First Petra Kvitova, now Karolina Pliskova – if you’re trying to pick a favourite on the women’s side, good luck.

Picking up right where we left off at Roland Garros, the draw is once again wide open for the women. No one is safe, yet everyone is capable, and it’s making for a delightfully chaotic tournament. Hard to believe it’s only the third round!

Unsurprisingly the men’s is a lot more straightforward, although with the GOAT, Ernests Gulbis back on the prowl, it might not stay that way for long.

Read on for a look at what’s in store on Day 5 at the championships.

Caroline Garcia (FRA) [21] vs Madison Brengle (USA) – 1st on Court 18

It’s not often you’d highlight a matchup between the world nos. 22 and 94 at a tournament like this, but there’s more going for it than you might think. Not only do both come in with some serious form – Brengle having just dispatched pre-tournament favourite Petra Kvitova, Garcia with a Roland Garros quarterfinal and Mallorca semi under her belt – but also they’ve had a particularly hard-fought rivalry, having played eight of a possible nine sets with Garcia leading 2-1. Meeting for the first time on grass, this will be a classic case of Garcia’s offense versus Brengle’s defense, with the winner earning the right to crush the local hopes in a fourth-round matchup against Johanna Konta. Expect a rollercoaster of a match, with one very exhausted winner.

Rafael Nadal (ESP) [4] vs Karen Khachanov (RUS) [30] – 2nd on Centre Court

There’s a specific formula for beating Rafael Nadal at Wimbledon: 1. Be tall 2. Hit the ball flat and hard 3. Repeat 2 as necessary. Lukas Rosol, Dustin Brown, Nick Kyrgios all fit that criteria and guess what? Karen Khachanov does too.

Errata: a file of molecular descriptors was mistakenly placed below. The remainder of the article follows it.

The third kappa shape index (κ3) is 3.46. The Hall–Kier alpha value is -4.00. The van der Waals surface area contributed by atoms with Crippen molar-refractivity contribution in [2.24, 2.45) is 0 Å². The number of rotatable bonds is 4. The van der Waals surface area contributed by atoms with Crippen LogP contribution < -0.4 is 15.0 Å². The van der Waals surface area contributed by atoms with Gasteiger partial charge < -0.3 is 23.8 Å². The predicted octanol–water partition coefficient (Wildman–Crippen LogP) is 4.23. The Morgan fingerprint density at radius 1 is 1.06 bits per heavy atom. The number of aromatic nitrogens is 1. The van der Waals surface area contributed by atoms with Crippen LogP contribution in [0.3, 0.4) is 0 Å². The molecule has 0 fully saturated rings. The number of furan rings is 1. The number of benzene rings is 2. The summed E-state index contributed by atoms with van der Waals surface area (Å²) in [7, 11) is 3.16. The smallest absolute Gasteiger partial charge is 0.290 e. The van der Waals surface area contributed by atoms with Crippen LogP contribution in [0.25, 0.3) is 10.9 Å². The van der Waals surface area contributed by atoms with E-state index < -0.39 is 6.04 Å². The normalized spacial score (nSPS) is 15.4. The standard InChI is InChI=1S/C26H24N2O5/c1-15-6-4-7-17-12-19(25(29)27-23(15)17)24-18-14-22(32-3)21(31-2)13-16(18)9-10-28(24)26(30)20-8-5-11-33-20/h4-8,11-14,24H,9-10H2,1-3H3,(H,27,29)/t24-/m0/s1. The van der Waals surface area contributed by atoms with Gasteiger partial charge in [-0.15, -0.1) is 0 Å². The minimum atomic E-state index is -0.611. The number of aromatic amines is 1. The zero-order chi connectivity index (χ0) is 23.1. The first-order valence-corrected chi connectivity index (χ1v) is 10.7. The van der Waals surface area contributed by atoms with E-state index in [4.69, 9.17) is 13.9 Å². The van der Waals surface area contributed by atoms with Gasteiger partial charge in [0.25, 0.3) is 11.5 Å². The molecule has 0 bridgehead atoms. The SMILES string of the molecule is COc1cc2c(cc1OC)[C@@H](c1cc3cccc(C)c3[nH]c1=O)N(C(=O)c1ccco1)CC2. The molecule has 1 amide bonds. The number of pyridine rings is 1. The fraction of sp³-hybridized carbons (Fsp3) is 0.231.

No, this doesn’t mean Nadal is about to be bundled out with any certainty, but it does mean he’s in danger. The simple truth is his forehand tends to bounce into the hitting-zone of such giants on grass, and that gives them the opportunity to go for broke consistently. That said, it requires perfect play of a particularly low-percentage style (it’s my opinion Lukas Rosol would’ve beaten everybody that day in 2012, for instance) but it can’t be discounted having seen it before. Can Khachanov become the latest to do the miraculous? Who knows, but it’s certainly worth watching to find out.

Benoit Paire (FRA) vs Jerzy Janowicz (POL) – 3rd on Court 18

Two players who never bothered to move past the “occasional glimpse of potential” stage in their careers, now meet in a contest that is sure to feature plenty of explosive shot-making and implosive decision-making. Both are extremely talented hitters of the ball – Paire’s versatility making him as comfortable on the back foot as the front, Janowicz a more classic ball crusher who can ram winners down your throat – and have taken two wins apiece in their rivalry. Both men will like their chances, with Paire having won their last encounter 6-1, 7-6 in Stuttgart three weeks ago, while Janowicz comes in having just beaten Lucas Pouille, and really there’s no way of telling who will take this one. It could go five, it could go three for either man, but it’s sure to provide some very entertaining tennis.


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